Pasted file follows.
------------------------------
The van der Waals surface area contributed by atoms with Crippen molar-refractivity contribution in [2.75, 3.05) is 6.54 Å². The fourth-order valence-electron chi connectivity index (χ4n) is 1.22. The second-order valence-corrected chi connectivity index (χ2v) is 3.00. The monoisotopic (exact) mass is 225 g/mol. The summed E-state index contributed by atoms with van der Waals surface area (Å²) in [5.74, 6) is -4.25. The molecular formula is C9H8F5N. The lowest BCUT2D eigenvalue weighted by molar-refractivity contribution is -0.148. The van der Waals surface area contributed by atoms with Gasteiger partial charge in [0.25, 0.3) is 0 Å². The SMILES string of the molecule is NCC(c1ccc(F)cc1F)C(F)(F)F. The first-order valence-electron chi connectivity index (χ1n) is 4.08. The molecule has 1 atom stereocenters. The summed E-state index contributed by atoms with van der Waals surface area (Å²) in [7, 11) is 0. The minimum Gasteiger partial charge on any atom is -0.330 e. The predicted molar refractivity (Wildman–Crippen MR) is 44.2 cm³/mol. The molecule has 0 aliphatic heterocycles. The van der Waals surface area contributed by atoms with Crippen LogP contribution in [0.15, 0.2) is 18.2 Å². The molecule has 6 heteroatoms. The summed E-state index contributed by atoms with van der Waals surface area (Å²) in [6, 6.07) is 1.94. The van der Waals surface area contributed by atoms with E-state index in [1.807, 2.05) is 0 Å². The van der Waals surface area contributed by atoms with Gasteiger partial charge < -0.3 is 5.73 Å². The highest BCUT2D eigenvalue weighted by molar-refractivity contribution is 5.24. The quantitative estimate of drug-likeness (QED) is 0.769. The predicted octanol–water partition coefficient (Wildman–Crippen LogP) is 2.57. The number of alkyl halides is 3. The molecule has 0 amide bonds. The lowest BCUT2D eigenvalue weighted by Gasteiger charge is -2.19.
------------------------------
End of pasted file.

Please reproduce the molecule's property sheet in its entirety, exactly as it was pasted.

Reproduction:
The van der Waals surface area contributed by atoms with Crippen molar-refractivity contribution in [2.75, 3.05) is 6.54 Å². The fourth-order valence-electron chi connectivity index (χ4n) is 1.22. The second-order valence-corrected chi connectivity index (χ2v) is 3.00. The monoisotopic (exact) mass is 225 g/mol. The summed E-state index contributed by atoms with van der Waals surface area (Å²) in [5.74, 6) is -4.25. The molecular formula is C9H8F5N. The lowest BCUT2D eigenvalue weighted by molar-refractivity contribution is -0.148. The van der Waals surface area contributed by atoms with Gasteiger partial charge in [0.25, 0.3) is 0 Å². The SMILES string of the molecule is NCC(c1ccc(F)cc1F)C(F)(F)F. The first-order valence-electron chi connectivity index (χ1n) is 4.08. The molecule has 1 atom stereocenters. The summed E-state index contributed by atoms with van der Waals surface area (Å²) in [7, 11) is 0. The minimum Gasteiger partial charge on any atom is -0.330 e. The predicted molar refractivity (Wildman–Crippen MR) is 44.2 cm³/mol. The molecule has 0 aliphatic heterocycles. The van der Waals surface area contributed by atoms with Crippen LogP contribution in [0.15, 0.2) is 18.2 Å². The molecule has 6 heteroatoms. The summed E-state index contributed by atoms with van der Waals surface area (Å²) in [6, 6.07) is 1.94. The van der Waals surface area contributed by atoms with E-state index in [1.807, 2.05) is 0 Å². The van der Waals surface area contributed by atoms with Gasteiger partial charge < -0.3 is 5.73 Å². The highest BCUT2D eigenvalue weighted by molar-refractivity contribution is 5.24. The quantitative estimate of drug-likeness (QED) is 0.769. The predicted octanol–water partition coefficient (Wildman–Crippen LogP) is 2.57. The number of alkyl halides is 3. The molecule has 0 amide bonds. The lowest BCUT2D eigenvalue weighted by Gasteiger charge is -2.19.